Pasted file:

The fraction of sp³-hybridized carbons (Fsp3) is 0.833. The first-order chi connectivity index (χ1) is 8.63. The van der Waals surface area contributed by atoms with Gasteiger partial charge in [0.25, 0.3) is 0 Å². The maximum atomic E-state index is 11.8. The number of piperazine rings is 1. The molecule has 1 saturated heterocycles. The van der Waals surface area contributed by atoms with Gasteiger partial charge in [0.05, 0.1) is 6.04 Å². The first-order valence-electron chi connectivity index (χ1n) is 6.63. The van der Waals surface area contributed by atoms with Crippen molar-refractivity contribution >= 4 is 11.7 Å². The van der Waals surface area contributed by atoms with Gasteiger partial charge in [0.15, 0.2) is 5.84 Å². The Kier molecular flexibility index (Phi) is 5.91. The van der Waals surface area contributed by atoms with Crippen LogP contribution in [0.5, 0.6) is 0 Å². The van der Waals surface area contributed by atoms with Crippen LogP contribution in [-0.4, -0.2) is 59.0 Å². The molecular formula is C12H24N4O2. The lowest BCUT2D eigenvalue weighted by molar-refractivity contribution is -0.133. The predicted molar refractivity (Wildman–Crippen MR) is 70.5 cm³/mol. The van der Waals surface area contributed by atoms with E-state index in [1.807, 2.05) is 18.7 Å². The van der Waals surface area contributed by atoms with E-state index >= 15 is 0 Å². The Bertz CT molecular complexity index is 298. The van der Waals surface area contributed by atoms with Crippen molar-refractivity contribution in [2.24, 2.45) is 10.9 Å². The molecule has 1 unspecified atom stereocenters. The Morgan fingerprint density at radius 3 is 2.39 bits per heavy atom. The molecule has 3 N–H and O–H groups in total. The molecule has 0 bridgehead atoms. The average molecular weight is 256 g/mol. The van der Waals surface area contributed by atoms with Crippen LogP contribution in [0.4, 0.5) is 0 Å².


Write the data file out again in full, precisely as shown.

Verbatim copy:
The fraction of sp³-hybridized carbons (Fsp3) is 0.833. The first-order chi connectivity index (χ1) is 8.63. The van der Waals surface area contributed by atoms with Gasteiger partial charge in [0.25, 0.3) is 0 Å². The maximum atomic E-state index is 11.8. The number of piperazine rings is 1. The molecule has 1 saturated heterocycles. The van der Waals surface area contributed by atoms with Gasteiger partial charge in [0.05, 0.1) is 6.04 Å². The first-order valence-electron chi connectivity index (χ1n) is 6.63. The van der Waals surface area contributed by atoms with Crippen molar-refractivity contribution >= 4 is 11.7 Å². The van der Waals surface area contributed by atoms with Gasteiger partial charge in [0.15, 0.2) is 5.84 Å². The Kier molecular flexibility index (Phi) is 5.91. The van der Waals surface area contributed by atoms with Crippen LogP contribution in [0.5, 0.6) is 0 Å². The van der Waals surface area contributed by atoms with Crippen LogP contribution in [-0.4, -0.2) is 59.0 Å². The molecular formula is C12H24N4O2. The lowest BCUT2D eigenvalue weighted by molar-refractivity contribution is -0.133. The predicted molar refractivity (Wildman–Crippen MR) is 70.5 cm³/mol. The van der Waals surface area contributed by atoms with E-state index in [1.807, 2.05) is 18.7 Å². The van der Waals surface area contributed by atoms with E-state index >= 15 is 0 Å². The Bertz CT molecular complexity index is 298. The van der Waals surface area contributed by atoms with Crippen molar-refractivity contribution in [2.24, 2.45) is 10.9 Å². The molecule has 1 unspecified atom stereocenters. The Morgan fingerprint density at radius 3 is 2.39 bits per heavy atom. The molecule has 3 N–H and O–H groups in total. The molecule has 0 bridgehead atoms. The average molecular weight is 256 g/mol. The van der Waals surface area contributed by atoms with Crippen LogP contribution in [0.4, 0.5) is 0 Å².